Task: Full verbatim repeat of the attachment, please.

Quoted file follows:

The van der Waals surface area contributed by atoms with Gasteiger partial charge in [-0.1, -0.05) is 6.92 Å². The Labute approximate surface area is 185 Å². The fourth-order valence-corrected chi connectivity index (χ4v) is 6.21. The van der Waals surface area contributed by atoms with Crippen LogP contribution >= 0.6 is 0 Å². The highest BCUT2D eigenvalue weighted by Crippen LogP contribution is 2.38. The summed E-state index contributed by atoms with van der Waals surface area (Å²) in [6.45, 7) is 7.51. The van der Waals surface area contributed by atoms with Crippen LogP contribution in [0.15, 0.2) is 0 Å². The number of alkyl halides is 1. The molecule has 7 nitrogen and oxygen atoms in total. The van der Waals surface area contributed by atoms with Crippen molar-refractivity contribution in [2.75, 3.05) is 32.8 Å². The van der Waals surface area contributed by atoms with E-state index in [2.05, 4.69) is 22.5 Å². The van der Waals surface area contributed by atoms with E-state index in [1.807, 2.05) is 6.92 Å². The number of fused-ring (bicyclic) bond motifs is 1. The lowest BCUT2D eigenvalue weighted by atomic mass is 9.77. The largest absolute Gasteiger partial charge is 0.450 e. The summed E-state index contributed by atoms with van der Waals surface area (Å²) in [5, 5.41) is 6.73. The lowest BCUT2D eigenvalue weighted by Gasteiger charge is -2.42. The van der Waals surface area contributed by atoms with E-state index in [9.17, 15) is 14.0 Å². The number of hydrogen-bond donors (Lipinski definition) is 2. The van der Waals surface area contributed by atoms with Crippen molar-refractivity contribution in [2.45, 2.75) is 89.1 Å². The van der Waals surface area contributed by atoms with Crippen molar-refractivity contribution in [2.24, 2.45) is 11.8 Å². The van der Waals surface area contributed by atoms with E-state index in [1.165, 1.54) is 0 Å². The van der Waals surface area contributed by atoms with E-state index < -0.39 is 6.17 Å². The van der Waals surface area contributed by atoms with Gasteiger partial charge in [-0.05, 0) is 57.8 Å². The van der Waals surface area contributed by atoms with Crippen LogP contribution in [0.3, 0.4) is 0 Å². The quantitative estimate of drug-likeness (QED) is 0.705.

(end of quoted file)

The van der Waals surface area contributed by atoms with Gasteiger partial charge in [-0.1, -0.05) is 6.92 Å². The Labute approximate surface area is 185 Å². The fourth-order valence-corrected chi connectivity index (χ4v) is 6.21. The van der Waals surface area contributed by atoms with Crippen LogP contribution >= 0.6 is 0 Å². The highest BCUT2D eigenvalue weighted by Crippen LogP contribution is 2.38. The summed E-state index contributed by atoms with van der Waals surface area (Å²) in [6.45, 7) is 7.51. The van der Waals surface area contributed by atoms with Crippen LogP contribution in [0.15, 0.2) is 0 Å². The number of alkyl halides is 1. The molecule has 7 nitrogen and oxygen atoms in total. The van der Waals surface area contributed by atoms with Crippen molar-refractivity contribution in [2.75, 3.05) is 32.8 Å². The van der Waals surface area contributed by atoms with E-state index in [2.05, 4.69) is 22.5 Å². The van der Waals surface area contributed by atoms with E-state index in [1.807, 2.05) is 6.92 Å². The number of fused-ring (bicyclic) bond motifs is 1. The lowest BCUT2D eigenvalue weighted by atomic mass is 9.77. The largest absolute Gasteiger partial charge is 0.450 e. The summed E-state index contributed by atoms with van der Waals surface area (Å²) in [5, 5.41) is 6.73. The lowest BCUT2D eigenvalue weighted by Gasteiger charge is -2.42. The van der Waals surface area contributed by atoms with E-state index in [9.17, 15) is 14.0 Å². The number of hydrogen-bond donors (Lipinski definition) is 2. The van der Waals surface area contributed by atoms with Crippen molar-refractivity contribution in [2.45, 2.75) is 89.1 Å². The van der Waals surface area contributed by atoms with Crippen molar-refractivity contribution in [2.24, 2.45) is 11.8 Å². The van der Waals surface area contributed by atoms with E-state index in [1.165, 1.54) is 0 Å². The van der Waals surface area contributed by atoms with E-state index < -0.39 is 6.17 Å². The van der Waals surface area contributed by atoms with Gasteiger partial charge in [-0.05, 0) is 57.8 Å². The van der Waals surface area contributed by atoms with Crippen LogP contribution in [0.3, 0.4) is 0 Å². The quantitative estimate of drug-likeness (QED) is 0.705.